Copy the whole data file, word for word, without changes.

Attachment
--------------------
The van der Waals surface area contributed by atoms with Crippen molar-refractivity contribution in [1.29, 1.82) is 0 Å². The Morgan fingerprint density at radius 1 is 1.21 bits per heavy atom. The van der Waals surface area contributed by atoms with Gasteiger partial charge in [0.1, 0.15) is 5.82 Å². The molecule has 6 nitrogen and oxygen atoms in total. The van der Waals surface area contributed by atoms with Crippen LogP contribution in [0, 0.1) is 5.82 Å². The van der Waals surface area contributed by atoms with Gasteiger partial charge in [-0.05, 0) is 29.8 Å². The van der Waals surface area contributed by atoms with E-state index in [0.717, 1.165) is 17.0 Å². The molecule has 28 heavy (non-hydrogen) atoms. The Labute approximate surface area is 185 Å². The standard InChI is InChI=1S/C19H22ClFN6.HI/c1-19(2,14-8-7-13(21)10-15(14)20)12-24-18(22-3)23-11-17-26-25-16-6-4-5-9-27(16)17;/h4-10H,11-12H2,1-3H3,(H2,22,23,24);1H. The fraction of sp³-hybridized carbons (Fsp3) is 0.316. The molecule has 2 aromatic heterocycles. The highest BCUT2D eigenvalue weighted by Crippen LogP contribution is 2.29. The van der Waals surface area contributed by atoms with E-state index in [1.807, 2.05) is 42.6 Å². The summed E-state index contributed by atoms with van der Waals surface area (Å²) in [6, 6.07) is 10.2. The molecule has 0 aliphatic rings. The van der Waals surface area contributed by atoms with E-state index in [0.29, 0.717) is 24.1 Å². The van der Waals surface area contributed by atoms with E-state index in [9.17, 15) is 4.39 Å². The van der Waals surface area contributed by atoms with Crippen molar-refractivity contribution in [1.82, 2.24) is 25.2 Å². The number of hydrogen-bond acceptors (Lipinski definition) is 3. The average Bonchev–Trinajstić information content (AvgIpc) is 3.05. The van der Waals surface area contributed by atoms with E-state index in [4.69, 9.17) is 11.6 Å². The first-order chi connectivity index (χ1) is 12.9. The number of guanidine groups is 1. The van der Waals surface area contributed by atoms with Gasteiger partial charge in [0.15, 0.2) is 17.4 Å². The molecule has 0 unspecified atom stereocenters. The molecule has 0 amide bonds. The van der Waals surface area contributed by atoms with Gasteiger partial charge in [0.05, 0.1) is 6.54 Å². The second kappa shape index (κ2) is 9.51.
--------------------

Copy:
The van der Waals surface area contributed by atoms with Crippen molar-refractivity contribution in [1.29, 1.82) is 0 Å². The Morgan fingerprint density at radius 1 is 1.21 bits per heavy atom. The van der Waals surface area contributed by atoms with Gasteiger partial charge in [0.1, 0.15) is 5.82 Å². The molecule has 6 nitrogen and oxygen atoms in total. The van der Waals surface area contributed by atoms with Crippen LogP contribution in [0, 0.1) is 5.82 Å². The van der Waals surface area contributed by atoms with Gasteiger partial charge in [-0.05, 0) is 29.8 Å². The van der Waals surface area contributed by atoms with E-state index in [0.717, 1.165) is 17.0 Å². The molecule has 28 heavy (non-hydrogen) atoms. The Labute approximate surface area is 185 Å². The standard InChI is InChI=1S/C19H22ClFN6.HI/c1-19(2,14-8-7-13(21)10-15(14)20)12-24-18(22-3)23-11-17-26-25-16-6-4-5-9-27(16)17;/h4-10H,11-12H2,1-3H3,(H2,22,23,24);1H. The fraction of sp³-hybridized carbons (Fsp3) is 0.316. The molecule has 2 aromatic heterocycles. The highest BCUT2D eigenvalue weighted by Crippen LogP contribution is 2.29. The van der Waals surface area contributed by atoms with E-state index in [1.807, 2.05) is 42.6 Å². The summed E-state index contributed by atoms with van der Waals surface area (Å²) in [6, 6.07) is 10.2. The molecule has 0 aliphatic rings. The van der Waals surface area contributed by atoms with E-state index in [0.29, 0.717) is 24.1 Å². The van der Waals surface area contributed by atoms with E-state index in [9.17, 15) is 4.39 Å². The van der Waals surface area contributed by atoms with Crippen molar-refractivity contribution in [1.82, 2.24) is 25.2 Å². The number of hydrogen-bond acceptors (Lipinski definition) is 3. The average Bonchev–Trinajstić information content (AvgIpc) is 3.05. The van der Waals surface area contributed by atoms with E-state index in [4.69, 9.17) is 11.6 Å². The first-order chi connectivity index (χ1) is 12.9. The number of guanidine groups is 1. The van der Waals surface area contributed by atoms with Gasteiger partial charge in [0.15, 0.2) is 17.4 Å². The molecule has 0 unspecified atom stereocenters. The molecule has 0 amide bonds. The van der Waals surface area contributed by atoms with Gasteiger partial charge in [0.05, 0.1) is 6.54 Å². The second kappa shape index (κ2) is 9.51.